Products That Get You Thinking

We can become so completely engrossed in what our business is doing today that we fail to know much about the rest of our industry, much less adjacent or completely unrelated fields. However, I enjoy scouting for new products and services as a means of inspiration. Innovative new products, and those about to come to market, help me stay current and stimulate ideas that might help the businesses in which I am involved. They often get me thinking about how to apply technology or solutions differently, or help me personally in some way. The following are several that have got me thinking recently. Hopefully they will do the same for you.

After being blown away by “The Boy Who Harnessed the Wind” (a must read) some time ago, I’ve been fascinated by technologies that many of us take for granted. Electricity and lighting are things we rarely give pause to, but the absence of these technologies in many countries effects well over a billion people. Twenty-one percent of the world’s population does not have access to reliable electricity. Many still use kerosene for light. That is why I was amazed at the simplicity and execution of the GravityLight. The product is now in production.

Pong Case – A new phone case, so what’s the big deal? This one definitely makes you wonder if they can back up their claims – increased outbound signal by 44%, increased range by 20%, reduced SAR exposure by 82%, built-in antenna that instantly pairs with iPhone 5s when snapped on, and can take six-foot drop. All this with a 60-day, money-back guarantee. Does this product live up to even half its claims? I intend to find out when mine is delivered later this week.

A cardboard bicycle made for only $9? I had been following this story for some time and was amazed at the possibility of a functional cardboard bicycle which could be made for $9-12 and sold for around $60-90. With bicycles providing a major form of green, economical and practical transportation for people worldwide, I was interested to see what would come of this. Check out one of the stories from earlier this year on the cardboard bike. Unfortunately after gaining some early momentum this crowd-funded project hit some potholes especially in light of the much higher than expected price. Regardless of what comes of this, and if or when we ever see a cardboard bike come to market, it’s an amazing demonstration of how powerful crowdsourcing can be from a variety of perspectives.

Another concept that fascinates me are wearables—computer-powered devices that can be worn—as we’re only just beginning to scratch the surface of this space. While many of these technologies need time to be refined, it’s interesting to see how vertical a device might be, such as a watch made for the hard of hearing or deaf. On the other hand, some of these applications have endless uses such as Bluetooth Tracking Stickers. These have mixed reviews but I am definitely intrigued by the idea.

Did any of these products resonate with you? What gets you thinking about new ideas? Where do you look for inspiration? I would love to hear from you if you come across an interesting solution or product that is still out of the mainstream.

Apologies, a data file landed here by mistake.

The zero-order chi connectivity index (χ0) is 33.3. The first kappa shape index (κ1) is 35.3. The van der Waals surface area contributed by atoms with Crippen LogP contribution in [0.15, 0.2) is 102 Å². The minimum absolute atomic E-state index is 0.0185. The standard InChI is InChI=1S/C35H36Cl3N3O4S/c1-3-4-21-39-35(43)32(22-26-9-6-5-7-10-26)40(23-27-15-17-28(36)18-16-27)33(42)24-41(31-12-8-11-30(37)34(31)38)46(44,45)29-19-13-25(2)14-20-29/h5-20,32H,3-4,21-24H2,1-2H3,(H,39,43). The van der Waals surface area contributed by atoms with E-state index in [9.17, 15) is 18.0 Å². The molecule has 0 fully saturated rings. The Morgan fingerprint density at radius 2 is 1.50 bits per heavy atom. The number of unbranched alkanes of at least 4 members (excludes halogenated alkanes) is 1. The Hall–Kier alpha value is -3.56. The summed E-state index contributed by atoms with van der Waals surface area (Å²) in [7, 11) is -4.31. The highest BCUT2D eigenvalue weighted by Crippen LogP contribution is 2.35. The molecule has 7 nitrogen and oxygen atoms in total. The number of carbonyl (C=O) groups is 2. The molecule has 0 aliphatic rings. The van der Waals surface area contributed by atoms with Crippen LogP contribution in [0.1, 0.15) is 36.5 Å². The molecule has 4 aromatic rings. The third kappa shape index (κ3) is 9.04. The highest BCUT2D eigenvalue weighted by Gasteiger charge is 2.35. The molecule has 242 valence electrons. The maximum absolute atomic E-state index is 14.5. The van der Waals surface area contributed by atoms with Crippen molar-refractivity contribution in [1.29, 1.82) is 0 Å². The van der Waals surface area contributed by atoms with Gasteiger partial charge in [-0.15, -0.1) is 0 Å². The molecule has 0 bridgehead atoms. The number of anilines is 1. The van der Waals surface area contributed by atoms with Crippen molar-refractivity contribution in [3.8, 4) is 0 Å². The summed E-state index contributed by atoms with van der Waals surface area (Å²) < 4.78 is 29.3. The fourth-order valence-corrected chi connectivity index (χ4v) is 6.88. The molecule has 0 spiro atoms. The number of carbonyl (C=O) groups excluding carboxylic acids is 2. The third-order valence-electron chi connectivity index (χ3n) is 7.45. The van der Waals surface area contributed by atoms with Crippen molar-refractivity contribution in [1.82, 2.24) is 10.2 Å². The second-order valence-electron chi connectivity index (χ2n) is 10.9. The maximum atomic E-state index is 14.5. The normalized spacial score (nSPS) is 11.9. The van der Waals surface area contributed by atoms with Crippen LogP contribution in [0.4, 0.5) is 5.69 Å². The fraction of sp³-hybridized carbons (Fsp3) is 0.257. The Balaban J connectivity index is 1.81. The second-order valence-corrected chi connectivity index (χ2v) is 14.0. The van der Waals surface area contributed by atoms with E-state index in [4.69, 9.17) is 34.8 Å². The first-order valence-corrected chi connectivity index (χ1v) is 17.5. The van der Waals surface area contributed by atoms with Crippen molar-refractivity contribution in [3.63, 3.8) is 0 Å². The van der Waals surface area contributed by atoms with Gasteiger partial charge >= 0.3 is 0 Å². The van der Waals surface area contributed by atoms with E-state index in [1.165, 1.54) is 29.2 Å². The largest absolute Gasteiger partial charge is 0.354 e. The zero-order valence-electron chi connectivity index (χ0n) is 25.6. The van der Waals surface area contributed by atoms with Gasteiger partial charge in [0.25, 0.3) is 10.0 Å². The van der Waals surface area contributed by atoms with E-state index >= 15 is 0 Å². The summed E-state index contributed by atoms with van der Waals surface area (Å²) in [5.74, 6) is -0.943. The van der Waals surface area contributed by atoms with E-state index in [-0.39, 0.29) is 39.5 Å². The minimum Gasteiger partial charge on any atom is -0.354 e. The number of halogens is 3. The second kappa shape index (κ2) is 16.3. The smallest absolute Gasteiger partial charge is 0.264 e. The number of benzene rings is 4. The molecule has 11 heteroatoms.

Being Green Part III: Interesting Thoughts on Paper versus Cloud

This is my third installment of “Being Green.” In it, I reference two fairly recent pieces of research to show how conflicting these reports can be. One illustrates the benefits of reducing paper and moving to digital services, while the other hits on the impact of rising greenhouse gas emissions due to increased data center usage.

Helping to Reduce Paper

First the good, if 20% of us switched to electronic services, it would save more than: 151 million pounds of paper, avoiding the creation of nearly 1.5 million gallons of wastewater, save 1.8 million trees, eliminating the production of nearly 4 billion pounds of greenhouse gases and avoiding the use of nearly103 million of gallons of gasoline each year. Nice, right?

Yet even with these benefits, consider a counterpoint (though not an apples-to-apples comparison) below.

Cloud Update

The cloud is now getting attention from an unusual source. Greenpeace, in a recent report, links growth in the cloud to future sharp rises in greenhouse gas emissions and is calling on companies such as Facebook, Yahoo and Google to do more to help the environment. This report seems to lump data center services into the cloud. Though data centers represent just a small percentage of worldwide power consumption, Greenpeace estimates that the amount of power consumed by the world’s data centers and telecom networks will triple from 2007 to 2020.

So what do you think? Is a digital world really better for the environment or not?

These types of reports are often somewhat vague and leave readers pumped up one way or the other… until they read yet another piece of research with yet another perspective. The point is, nothing is ever quite as simple as it seems. And herein lies an example of unintended consequences—reports and statistics such as these don’t fully show how all variables are factored and what the offsets are on either side. Continued misinformation and confusion result.

My advice is to understand multiple perspectives, but tune out the noise and continue to focus on solutions that offer multifaceted benefits along with good ROI.